The U.S. Postal Service introduced zip codes in 1963 as a way to make mail delivery more efficient. The point of the zip code was to organize the mail sort and mail delivery processes by zones – to make the postal work-flow more “Zippy.” The Post Office developed four types of zip codes:
• Standard – what most of us know to be geographic areas assigned to zip codes
• Post Office Box only – for delivery to PO Boxes at specific delivery addresses
• Military – for routing mail to military installations
• Unique – zip codes for businesses or facilities that get a high-volume of mail
Here at Map Business Online we break zip codes into two categories:
• Zip codes with Boundaries – Standard zip codes
• Point zip codes – All other zip codes (the other three categories above)
Most business mapping software users expect a zip code to be a boundary based zip code, and most of them are. At last count we list 35,372 boundary based zip codes in the MBO Data Window zip code layer. We include a complete list of zip codes in Map Business Online as a separate dataset (more on this below in this blog) and that list contains 41,190 zips. That means point zip codes account for 5,818 zip codes across the nation.
Point zip codes are typically associated with large businesses, large education facilities, assisted living facilities, hospitals, and other large entities that take bulk deliveries of mail and handle the final delivery process.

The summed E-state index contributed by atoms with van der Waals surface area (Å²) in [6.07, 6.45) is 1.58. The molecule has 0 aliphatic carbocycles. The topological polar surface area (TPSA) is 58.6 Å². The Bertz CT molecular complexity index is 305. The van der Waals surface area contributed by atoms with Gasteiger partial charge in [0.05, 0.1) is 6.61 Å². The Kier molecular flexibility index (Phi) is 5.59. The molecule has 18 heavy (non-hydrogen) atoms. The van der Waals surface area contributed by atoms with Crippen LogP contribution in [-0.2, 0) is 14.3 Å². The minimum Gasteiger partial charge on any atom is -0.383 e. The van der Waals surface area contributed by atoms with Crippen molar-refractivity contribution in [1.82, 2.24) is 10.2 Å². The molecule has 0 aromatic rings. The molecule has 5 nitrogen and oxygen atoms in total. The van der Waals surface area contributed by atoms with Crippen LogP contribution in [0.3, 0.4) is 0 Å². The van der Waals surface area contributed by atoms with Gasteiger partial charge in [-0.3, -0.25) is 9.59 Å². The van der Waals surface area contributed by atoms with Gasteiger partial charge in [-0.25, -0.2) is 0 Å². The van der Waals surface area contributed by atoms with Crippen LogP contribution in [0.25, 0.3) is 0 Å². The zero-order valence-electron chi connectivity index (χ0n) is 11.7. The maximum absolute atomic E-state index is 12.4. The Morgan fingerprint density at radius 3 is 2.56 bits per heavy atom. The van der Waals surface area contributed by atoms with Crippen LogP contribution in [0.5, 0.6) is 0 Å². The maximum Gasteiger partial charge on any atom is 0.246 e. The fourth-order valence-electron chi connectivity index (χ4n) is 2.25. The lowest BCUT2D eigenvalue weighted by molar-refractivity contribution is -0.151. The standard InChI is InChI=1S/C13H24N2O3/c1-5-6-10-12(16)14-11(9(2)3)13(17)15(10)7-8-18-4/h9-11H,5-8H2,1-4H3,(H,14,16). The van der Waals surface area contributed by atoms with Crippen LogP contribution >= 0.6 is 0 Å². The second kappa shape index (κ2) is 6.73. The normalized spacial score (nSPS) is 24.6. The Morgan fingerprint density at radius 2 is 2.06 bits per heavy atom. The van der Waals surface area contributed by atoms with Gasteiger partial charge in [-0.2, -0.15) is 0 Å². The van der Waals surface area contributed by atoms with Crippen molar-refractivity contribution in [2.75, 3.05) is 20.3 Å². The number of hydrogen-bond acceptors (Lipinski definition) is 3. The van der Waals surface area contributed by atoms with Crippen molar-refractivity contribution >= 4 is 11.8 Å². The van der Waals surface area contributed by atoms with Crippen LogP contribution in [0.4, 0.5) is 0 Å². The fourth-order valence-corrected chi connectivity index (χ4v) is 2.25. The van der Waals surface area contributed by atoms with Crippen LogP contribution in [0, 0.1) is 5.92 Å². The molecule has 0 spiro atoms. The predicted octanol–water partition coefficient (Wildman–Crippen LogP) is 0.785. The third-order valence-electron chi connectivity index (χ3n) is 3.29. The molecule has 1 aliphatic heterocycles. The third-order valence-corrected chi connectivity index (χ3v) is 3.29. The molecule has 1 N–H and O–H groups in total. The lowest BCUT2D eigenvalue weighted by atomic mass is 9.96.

Boundary Zips for Sales Territory Mapping
In Map Business Online we use boundary zip codes as the geographic base unit for sales territory creation. These same tools are also applied to create market areas, areas of interest (AOI), or coverage areas. So, as you can see, not everyone calls the these areas territories but they amount to the same thing. Sales territory creation in MBO takes place when the user groups a series of zip codes together to form a shaded area of the map with a defined name. These zip codes can be assigned incrementally – one-by-one, or lassoed using a polygon creation tool, or they can be imported from a spreadsheet. (See previous blog posts for complete instructions.) I guess you could also call this zip code mapping. And remember, in MBO you can conduct the same groupings with city limits, counties, states, Census tracts, zip 3’s, MSA’s, and even school districts.
Each territory or AOI, once created will list all of the boundary based zip codes that make up that specific area of interest. In the Data Window you’ll see your territory or AOI listed by name and neatly filed below your administrative district – zip codes in this case. In the lower left it will tell you how many boundaried zip codes you have in your AOI data set. The user is then able to export that list out of MBO for use in other applications. For instance, a territory assigned to a sales representative can be exported as a list of zip codes for that sales rep to file as his or her area of responsibility. So this answers a common question, “Can I export all the zip codes within a radius?” Yes, you can.
Where’s My Point?